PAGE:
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Using Directories in Perl

Handling Files and Directories in Perl Part 4

Perl Course

Foreword: In this part of the series, I explain how to change directory, change root directory, create directory, remove directory and list the files of a directory.

By: Chrysanthus Date Published: 27 Aug 2015

Introduction

This is part 4 of my series, Handling Files and Directories in Perl. In this part of the series, I explain how to change directory, change root directory, create directory, remove directory and list the files of a directory. You should have read the previous parts of the series before reaching here, as this is a continuation.

Working Directory
The working or current directory is the directory that has your Perl script. It is represented by a dot or its name with path. The parent directory is identified by two dots or its name with path. Use your operating system to create the directories of the following directory path:

    C:/dir1/dir2/dir3

Place your Perl script in the dir2 subdirectory. To execute your script at the console, you would type:

    chdir C:/dir1/dir2

and press Enter, to go to the directory first.

chdir
To change directory in Perl, there is a function called, chdir. This function returns true on success and false on failure. If you type:

    chdir(".");

in your Perl code, chdir will lead you to your current directory, which in this case, causes no change because the Perl script is in the current directory. Note that the dot is in quotes. To go to the parent directory, you would type:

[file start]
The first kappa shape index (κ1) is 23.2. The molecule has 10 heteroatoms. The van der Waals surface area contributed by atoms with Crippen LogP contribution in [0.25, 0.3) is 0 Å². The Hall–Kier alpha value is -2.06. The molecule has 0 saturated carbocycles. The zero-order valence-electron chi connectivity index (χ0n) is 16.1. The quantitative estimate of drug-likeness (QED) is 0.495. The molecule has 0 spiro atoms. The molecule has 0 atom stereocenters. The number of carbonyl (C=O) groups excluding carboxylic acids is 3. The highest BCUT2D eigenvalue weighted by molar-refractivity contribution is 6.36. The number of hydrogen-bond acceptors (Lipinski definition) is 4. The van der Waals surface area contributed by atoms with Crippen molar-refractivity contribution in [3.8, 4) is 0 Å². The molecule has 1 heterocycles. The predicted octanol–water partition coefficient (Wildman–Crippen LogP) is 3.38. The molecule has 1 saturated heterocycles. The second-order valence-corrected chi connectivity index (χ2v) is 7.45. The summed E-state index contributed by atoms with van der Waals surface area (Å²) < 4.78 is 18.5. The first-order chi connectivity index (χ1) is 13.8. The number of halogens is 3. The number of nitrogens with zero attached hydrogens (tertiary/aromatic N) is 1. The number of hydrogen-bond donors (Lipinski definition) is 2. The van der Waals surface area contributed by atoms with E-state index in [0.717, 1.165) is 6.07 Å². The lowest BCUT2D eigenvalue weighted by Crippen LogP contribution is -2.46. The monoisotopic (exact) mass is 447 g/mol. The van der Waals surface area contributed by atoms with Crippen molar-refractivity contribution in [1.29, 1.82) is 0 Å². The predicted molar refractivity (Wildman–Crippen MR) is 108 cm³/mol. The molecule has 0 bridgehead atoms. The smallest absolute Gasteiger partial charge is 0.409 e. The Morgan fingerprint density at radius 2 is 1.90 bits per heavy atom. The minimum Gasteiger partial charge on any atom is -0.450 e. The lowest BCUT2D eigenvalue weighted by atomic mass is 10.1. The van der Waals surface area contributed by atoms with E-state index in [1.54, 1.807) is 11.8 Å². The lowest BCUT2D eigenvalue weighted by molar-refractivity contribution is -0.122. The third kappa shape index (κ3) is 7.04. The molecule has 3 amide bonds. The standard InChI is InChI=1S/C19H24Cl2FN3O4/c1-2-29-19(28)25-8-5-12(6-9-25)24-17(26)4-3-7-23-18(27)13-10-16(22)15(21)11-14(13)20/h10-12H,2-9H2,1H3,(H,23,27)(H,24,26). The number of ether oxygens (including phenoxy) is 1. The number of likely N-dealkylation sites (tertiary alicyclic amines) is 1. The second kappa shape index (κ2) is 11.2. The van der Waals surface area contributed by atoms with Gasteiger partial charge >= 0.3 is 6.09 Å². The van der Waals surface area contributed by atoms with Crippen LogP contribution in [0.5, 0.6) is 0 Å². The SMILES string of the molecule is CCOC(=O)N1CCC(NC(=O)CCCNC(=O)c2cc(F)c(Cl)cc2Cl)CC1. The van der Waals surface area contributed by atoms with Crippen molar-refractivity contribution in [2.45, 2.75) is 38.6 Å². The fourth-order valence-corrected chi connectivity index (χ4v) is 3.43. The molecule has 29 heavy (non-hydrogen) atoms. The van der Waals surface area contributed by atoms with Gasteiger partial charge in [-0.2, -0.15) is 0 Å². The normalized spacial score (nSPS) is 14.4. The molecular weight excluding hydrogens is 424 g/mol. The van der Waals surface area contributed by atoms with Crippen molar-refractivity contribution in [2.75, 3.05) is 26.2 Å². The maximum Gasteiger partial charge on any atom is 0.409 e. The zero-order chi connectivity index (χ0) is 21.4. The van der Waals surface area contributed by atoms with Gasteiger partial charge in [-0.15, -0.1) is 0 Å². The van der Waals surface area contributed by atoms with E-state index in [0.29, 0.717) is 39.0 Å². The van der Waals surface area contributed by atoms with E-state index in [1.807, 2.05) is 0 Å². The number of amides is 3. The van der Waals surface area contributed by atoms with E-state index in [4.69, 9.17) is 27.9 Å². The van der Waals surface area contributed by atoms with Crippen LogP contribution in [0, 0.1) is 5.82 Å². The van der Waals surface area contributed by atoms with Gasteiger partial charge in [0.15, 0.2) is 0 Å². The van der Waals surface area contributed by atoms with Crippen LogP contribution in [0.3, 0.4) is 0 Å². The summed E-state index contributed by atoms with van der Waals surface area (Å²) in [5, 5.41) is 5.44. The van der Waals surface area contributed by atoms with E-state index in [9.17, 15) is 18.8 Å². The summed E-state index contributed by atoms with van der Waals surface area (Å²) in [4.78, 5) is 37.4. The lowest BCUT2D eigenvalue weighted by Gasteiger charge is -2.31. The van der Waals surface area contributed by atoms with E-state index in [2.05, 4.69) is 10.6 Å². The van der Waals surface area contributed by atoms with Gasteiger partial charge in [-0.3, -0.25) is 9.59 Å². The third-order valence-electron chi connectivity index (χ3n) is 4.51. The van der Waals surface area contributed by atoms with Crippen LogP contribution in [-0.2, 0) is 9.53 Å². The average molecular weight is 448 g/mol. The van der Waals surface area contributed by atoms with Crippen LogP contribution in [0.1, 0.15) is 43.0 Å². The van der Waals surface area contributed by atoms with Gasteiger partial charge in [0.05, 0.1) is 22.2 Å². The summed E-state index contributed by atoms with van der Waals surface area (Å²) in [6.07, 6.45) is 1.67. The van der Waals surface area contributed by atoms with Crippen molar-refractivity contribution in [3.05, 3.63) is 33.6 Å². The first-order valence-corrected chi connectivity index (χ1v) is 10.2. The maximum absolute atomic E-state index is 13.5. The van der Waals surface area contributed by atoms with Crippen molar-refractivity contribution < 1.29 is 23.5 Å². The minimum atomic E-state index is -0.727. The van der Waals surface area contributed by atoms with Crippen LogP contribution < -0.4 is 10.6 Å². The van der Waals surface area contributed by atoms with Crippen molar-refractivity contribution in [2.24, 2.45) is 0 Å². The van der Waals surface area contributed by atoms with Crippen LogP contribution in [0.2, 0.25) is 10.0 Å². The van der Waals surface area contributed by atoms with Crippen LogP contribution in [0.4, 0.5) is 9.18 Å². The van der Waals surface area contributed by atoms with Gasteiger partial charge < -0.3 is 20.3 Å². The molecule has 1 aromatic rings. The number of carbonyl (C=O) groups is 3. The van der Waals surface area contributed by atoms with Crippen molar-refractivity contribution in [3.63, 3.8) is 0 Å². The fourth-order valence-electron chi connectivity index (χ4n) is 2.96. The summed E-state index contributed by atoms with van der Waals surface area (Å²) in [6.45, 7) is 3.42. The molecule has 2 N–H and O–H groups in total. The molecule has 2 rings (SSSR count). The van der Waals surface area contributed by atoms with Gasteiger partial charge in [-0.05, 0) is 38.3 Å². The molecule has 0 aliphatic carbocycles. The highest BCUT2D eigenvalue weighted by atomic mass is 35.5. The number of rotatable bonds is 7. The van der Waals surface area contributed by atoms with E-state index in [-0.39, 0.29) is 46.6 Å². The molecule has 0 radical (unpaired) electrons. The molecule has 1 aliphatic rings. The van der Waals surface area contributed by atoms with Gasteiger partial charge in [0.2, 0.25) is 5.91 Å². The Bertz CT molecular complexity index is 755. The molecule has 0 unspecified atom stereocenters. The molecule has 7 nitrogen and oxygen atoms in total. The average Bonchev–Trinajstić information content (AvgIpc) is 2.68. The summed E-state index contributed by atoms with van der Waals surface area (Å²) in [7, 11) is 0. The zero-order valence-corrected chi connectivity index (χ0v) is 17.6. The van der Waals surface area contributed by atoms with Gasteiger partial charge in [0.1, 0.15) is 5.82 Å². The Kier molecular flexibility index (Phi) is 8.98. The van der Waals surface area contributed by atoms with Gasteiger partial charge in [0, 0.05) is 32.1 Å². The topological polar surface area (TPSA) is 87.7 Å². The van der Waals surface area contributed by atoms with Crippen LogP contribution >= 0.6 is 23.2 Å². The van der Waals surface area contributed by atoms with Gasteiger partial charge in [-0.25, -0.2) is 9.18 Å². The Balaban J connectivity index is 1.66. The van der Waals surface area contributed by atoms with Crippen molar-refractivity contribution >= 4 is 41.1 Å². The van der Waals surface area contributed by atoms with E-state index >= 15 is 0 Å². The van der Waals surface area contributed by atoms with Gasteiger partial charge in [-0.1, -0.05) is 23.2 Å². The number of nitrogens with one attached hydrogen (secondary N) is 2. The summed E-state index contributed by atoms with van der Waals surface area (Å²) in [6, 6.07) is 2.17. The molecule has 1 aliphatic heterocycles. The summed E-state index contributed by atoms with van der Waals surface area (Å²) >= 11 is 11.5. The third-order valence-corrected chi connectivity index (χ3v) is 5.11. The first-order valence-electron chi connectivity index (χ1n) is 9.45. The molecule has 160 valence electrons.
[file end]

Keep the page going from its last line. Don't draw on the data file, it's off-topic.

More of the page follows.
chdir("..");

To go to any directory, anywhere in the disk, use the path of the directory. In Perl the directory names in the path are separated by forward slashes and not backslashes (it does not matter the operating system in use). To go to dir3 from any directory in the disk, you would type:

  chdir("c:/dir1/dir2/dir3");

For the directories in the path, there should be no space in the name. It does not matter whether the name is in lower or upper case; that is, the names are not case sensitive.

mkdir
This is the function to create a directory. The function returns true on success and false on failure. If it returns false, it sets the special variable, $! to the error (errno). You can create a subdirectory to the working directory. The following statement creates dir4 in dir3, while the working directory is dir2:

    mkdir("dir3/dir4");

You create only one directory at a time. So, to create a directory, folder1 in the directory, temp that already exists in the root directory, type:

    mkdir("c:/temp/folder1");

rmdir
This is the function to delete (remove) a directory. In order for the directory to be removed, it must be empty (delete all its content first). If the function succeeds it returns true. If it fails, it returns false and sets the special variable, $! to the error (errno). Only one directory is removed at a time. The following statement removes dir4, while the working directory is dir2.